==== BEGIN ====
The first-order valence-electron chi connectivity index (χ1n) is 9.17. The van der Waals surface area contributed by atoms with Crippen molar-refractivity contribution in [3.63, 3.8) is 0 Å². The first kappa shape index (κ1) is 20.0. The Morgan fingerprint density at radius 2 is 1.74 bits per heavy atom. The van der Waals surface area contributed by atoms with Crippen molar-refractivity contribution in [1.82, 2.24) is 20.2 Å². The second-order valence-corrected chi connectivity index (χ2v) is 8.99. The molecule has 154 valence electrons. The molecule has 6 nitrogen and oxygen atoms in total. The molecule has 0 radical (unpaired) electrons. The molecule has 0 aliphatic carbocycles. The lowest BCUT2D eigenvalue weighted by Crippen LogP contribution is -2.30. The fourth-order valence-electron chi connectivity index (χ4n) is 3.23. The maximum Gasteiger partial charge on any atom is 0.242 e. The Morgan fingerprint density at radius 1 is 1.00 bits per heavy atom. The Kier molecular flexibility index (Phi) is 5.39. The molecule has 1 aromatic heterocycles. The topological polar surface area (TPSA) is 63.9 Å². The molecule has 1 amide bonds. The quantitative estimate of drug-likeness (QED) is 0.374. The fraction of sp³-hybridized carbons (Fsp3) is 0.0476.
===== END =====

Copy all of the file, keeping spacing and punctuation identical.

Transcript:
The first-order valence-electron chi connectivity index (χ1n) is 9.17. The van der Waals surface area contributed by atoms with Crippen molar-refractivity contribution in [3.63, 3.8) is 0 Å². The first kappa shape index (κ1) is 20.0. The Morgan fingerprint density at radius 2 is 1.74 bits per heavy atom. The van der Waals surface area contributed by atoms with Crippen molar-refractivity contribution in [1.82, 2.24) is 20.2 Å². The second-order valence-corrected chi connectivity index (χ2v) is 8.99. The molecule has 154 valence electrons. The molecule has 6 nitrogen and oxygen atoms in total. The molecule has 0 radical (unpaired) electrons. The molecule has 0 aliphatic carbocycles. The lowest BCUT2D eigenvalue weighted by Crippen LogP contribution is -2.30. The fourth-order valence-electron chi connectivity index (χ4n) is 3.23. The maximum Gasteiger partial charge on any atom is 0.242 e. The Morgan fingerprint density at radius 1 is 1.00 bits per heavy atom. The Kier molecular flexibility index (Phi) is 5.39. The molecule has 1 aromatic heterocycles. The topological polar surface area (TPSA) is 63.9 Å². The molecule has 1 amide bonds. The quantitative estimate of drug-likeness (QED) is 0.374. The fraction of sp³-hybridized carbons (Fsp3) is 0.0476.